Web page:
We were driving along a particularly rough section, and the whole bus was shaking really worryingly. And suddenly there was a gigantic CRACK from just behind me. The bus shuddered to a halt. Uh-oh. So close, and yet so far. Most people got out to inspect the damage, including myself, in time to see the driver chucking away a twisted piece of metal in disgust. Not a good sign. A fellow passenger offered to walk me into Monkey Bay, which may or may not have required a tip, and would have made me uncomfortable anyway. I can thank Cairo for this unshakeable paranoia about helpful foreigners.

In the end it wasn't an issue: the driver started up the engine and we piled on to continue the journey. I think whatever popped off, it was something holding the cabin together, because the whole thing rattled even more than before, and felt like it would barely make the couple of kilometres left to get into Monkey Bay. We made one last stop, where a bunch of people hopped off to take a lift on a pickup to Cape McClear. That was actually the destination in my original plan. I changed my mind to just go to Monkey Bay over the last few days, since it seemed slightly more full-service. Since it was late, I decided to stick to what I knew.

But I really, really hoped I would find somewhere to stay. Monkey Bay is not big. I had one recommendation from Wikitravel that sounded good, a place called "Hakuna Matata", but if that was full or closed there'd be trouble I hadn't made a reservation only because this place didn't seem to have a phone number. I spotted it out the window as we rolled into town: and then kept on rolling past. Hmm. Wikitravel had claimed it was right next to the bus station. When we stopped I asked the bus driver, and he asked the hawkers clustered around the bus. This delivered me straight into the hawkers hands, and I was immediately led away by a cluster of them. I really don't like hawkers, mainly because I never know what financial obligation I'm under. I told them very explicitly that I wasn't going to pay anything, but the guy accepted that and started trying to sell me a canoe trip or a fish barbeque or something for tomorrow. That's fine, I can play along with that. Anyway, it was quickly obvious that what I'd seen earlier was indeed the Hakuna Matata I was looking for, so I knew the way anyway. It's hard to get lost in Monkey Bay: there's basically only one street.

And there was a room free, hooray! It's pretty basic, but at only 500 kwacha, I can't complain. There's a shower, although water was unavailable when I arrived. The lady running the place is very friendly: it turns out she's a schoolteacher, only doing this job because it's the holidays. We chatted a bit about her school and about Malawi. Chechiwa for sweet potato is "mbatata", which is surely just Portuguese for potato with a prosthetic "m" at the front, isn't it? And Chechiwa for banana is "mbunga". That's probably enough Chechiwa to be going on with.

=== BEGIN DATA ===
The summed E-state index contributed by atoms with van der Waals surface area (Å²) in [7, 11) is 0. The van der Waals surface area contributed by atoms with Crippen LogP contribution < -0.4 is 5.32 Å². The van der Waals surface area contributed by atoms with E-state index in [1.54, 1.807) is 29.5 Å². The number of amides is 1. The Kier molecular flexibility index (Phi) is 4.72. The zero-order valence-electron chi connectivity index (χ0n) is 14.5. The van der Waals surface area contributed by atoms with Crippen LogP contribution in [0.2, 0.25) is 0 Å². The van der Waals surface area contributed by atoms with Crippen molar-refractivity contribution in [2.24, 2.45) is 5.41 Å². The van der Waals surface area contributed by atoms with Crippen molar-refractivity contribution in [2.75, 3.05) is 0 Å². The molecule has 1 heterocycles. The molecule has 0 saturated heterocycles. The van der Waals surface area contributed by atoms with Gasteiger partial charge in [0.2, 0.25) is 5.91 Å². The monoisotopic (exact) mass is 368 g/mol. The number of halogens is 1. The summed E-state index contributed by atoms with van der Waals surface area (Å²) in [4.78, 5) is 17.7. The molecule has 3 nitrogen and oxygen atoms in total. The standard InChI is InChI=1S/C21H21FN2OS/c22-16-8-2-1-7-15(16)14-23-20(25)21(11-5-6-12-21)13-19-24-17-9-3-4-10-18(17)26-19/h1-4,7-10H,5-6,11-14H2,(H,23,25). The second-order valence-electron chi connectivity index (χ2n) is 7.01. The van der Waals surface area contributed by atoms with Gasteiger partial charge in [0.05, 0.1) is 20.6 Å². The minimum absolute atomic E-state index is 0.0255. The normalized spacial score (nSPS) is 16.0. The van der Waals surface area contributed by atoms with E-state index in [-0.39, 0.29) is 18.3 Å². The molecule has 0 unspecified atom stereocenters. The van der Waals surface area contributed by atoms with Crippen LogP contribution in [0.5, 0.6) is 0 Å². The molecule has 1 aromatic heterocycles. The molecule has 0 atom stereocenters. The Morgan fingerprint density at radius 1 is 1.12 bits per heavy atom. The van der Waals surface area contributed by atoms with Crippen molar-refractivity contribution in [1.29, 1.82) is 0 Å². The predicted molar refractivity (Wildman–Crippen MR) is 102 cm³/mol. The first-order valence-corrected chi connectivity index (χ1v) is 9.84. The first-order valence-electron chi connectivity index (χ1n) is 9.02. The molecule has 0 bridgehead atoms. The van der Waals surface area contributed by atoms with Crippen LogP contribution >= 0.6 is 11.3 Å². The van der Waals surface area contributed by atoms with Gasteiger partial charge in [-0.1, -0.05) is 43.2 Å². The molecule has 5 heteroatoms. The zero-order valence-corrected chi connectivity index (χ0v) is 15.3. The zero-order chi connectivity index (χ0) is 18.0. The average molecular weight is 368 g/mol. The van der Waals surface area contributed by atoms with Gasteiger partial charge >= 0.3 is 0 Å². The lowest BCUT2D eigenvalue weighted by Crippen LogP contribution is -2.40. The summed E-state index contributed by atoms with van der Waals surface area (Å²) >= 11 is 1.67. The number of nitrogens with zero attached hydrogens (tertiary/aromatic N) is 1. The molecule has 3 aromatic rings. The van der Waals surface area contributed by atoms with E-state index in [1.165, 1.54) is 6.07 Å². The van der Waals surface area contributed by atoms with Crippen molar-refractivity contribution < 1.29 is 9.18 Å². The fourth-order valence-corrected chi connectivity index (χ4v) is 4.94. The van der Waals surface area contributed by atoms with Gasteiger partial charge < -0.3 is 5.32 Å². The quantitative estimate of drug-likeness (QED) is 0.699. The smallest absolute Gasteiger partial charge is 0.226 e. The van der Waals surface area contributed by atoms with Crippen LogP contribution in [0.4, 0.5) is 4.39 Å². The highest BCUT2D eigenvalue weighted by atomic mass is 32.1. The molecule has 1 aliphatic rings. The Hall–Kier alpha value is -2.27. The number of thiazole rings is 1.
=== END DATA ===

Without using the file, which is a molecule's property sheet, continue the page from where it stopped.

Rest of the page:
I walked out into the street to find something to eat, getting more fried doughy things and some bananas. I've realised that I'm perilously close to running out of kwacha: I have enough for the bus and this room for two nights, and enough left over for some food, but I'm going to have to find a money changer or an ATM if I want to splash out at all. The lady at Hakuna Matata had told me there's a bank next to the post office, and I went looking for that. When I seemed to take a wrong turn I found a passerby and asked him the way to the post office. Of course, he was happy to walk me there, but expected a tip. It's mean, but lack of cash is precisely the problem, and I had to say no. And anyway, I really do think that tourists should be able to ask the way to the post office without resorting to cash. I'd far rather contribute to the local economy by buying snacks from the hawkers.

Back at the place (I hesitate to call it a "hotel", since there only seems to be one room for travellers), I had my shower. Cold, of course, despite the tap having an optimistically red cap on it. There's a mosquito net, which is good because there's also mosquitoes. So it's comfortable enough. Tomorrow I can afford to sleep in and have a nice relaxing day.

Tete to Blantyre Index Monkey Bay